Most of those watching the parade, those we wanted to hear and see our messages so they could think about them, had already gone…

Evgeny: My first pride parade wasn’t quite what I’ve hoped for (Dublin Inquirer)

Photo:  Jose Miguel Jiminez (Dublin Inquirer)

 The former ‘Gloucester Street’ Magdalene Laundry, Sean McDermott Street, Dublin 1

In the Dublin Inquirer.

Cónal Thomas writes:

Leaving Mullet’s Bar on Amiens Street one night in the late 1970s, Betty and Tony Dunleavy strolled home to their small flat. It was shortly after 12:30am.

Rounding the corner of Buckingham Street onto Sean McDermott Street, the young couple passed the looming red-brick structure on their left, the Convent of the Sisters of Our Lady of Charity, behind which the Magdalene laundry stood.

“On our way home, we’d always pass the convent,” says the now 69-year-old Tony, sat at the small kitchen table in his house on Champion’s Avenue, recalling the night that he and his late wife heard a cry in the dark.

Caught in the barbed wire wrapped around the convent’s front gate, a woman was trying to escape. As the couple passed by, she called for help.

The Dunleavys answered.

READ IN FULL: How one young couple helped women escape from the last Magdalene laundry (Cónal Thomas, The Dublin Inquirer)

Previously: The Last Laundry

Parkgate Hall

Laoise Neylon, in the Dublin Inquirer, reports:

On Friday afternoon, Sonia Traynor was boxing up her family’s belongings.

She had already thrown out eight bags of clothes, not because her four children didn’t need them or wear them, but because she can’t take them all with her.

She gave away lamps and a chest of drawers to friends. She was trying to line up friends and relatives who might store the children’s toys, including new bikes they got for Christmas.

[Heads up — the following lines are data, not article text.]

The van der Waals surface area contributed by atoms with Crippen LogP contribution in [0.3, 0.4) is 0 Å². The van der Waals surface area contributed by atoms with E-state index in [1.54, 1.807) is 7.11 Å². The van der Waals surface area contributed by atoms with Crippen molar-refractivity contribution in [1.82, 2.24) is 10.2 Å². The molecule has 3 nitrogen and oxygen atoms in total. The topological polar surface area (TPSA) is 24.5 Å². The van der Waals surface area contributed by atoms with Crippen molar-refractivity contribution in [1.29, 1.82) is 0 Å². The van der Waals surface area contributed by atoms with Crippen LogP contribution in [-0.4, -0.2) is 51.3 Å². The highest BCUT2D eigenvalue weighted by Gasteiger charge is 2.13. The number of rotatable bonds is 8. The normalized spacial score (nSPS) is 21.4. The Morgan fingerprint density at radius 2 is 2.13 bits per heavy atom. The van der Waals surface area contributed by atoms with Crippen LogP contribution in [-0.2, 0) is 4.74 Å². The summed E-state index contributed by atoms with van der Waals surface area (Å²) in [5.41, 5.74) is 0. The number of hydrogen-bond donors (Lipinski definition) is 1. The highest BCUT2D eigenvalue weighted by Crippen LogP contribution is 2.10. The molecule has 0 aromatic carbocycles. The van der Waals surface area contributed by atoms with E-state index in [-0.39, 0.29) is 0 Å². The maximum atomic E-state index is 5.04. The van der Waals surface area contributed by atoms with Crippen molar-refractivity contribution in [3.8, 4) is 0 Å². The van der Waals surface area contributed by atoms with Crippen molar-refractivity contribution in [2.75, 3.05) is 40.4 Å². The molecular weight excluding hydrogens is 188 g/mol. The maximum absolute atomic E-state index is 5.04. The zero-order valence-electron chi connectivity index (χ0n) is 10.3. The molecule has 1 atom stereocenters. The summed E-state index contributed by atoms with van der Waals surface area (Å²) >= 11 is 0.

They won’t be able to cycle them now anyway. Hopefully, they won’t grow out of them.

But she hadn’t found anyone to look after the family’s dog, a big grey husky, when she moves out of her house in Ballyfermot on Monday.

“I better remember to cancel the Sky,” she says to her partner Luke Coulahan, as he makes a pot of tea. The kitchen around them is full of boxes.

They won’t need broadband anymore, either. From Monday, she thinks that they will be living in a hotel.

In December, the family got a 56-day notice of eviction, including a solicitor’s letter to confirm that her landlord is selling up.

Traynor was homeless for about two years the last time. Now it is happening again.

She feels she was duped into accepting the Housing Assistance Payment (HAP) scheme, which offers no more stability than any other private rented tenancy.

“They promised me that this couldn’t happen,” she says.

For the second time, a mother and her children face eviction and homelessness (Laoise Neylon, The Dublin Inquirer)

Minister for Housing Simon Coveney announcing details of the €200m Local Infrastructure Housing Activation Fund (LIHAF) in March

Readers may recall how, last June, it was reported that Minister for Housing Simon Coveney was to make a €200million ‘local infrastructure fund’ available to developers.

The purpose of the fund is to “relieve critical infrastructural blockages and enable the delivery of large-scale housing on key development sites”.

This fund is called the Local Infrastructure Housing Activation Fund and in his Rebuilding Ireland: Action Plan for Housing and Homeless document, Mr Coveney says:

“In return, clear commitments will be required around the accelerated pace and scale of delivery of homes in the right locations and with affordability built in, reflecting the scale of the State’s investment on behalf of its citizens.”

According to Mr Coveney, between August 2016 and October 2016, 21 local authorities submitted 74 proposals for funding.

Mr Coveney told the Dáil last month:

On 28 March 2017, I announced funding for 34 projects under LIHAF. The cost of these projects is €226.46 million, of which €169.65 million would be funded under LIHAF with local authorities funding the remaining €56.81 million.

These public infrastructure projects will be key to the delivery of 23,000 housing units over the next four years, with a longer term projection of up to 70,000 units as the selected sites are fully built out.

In addition, last month, Mr Coveney said: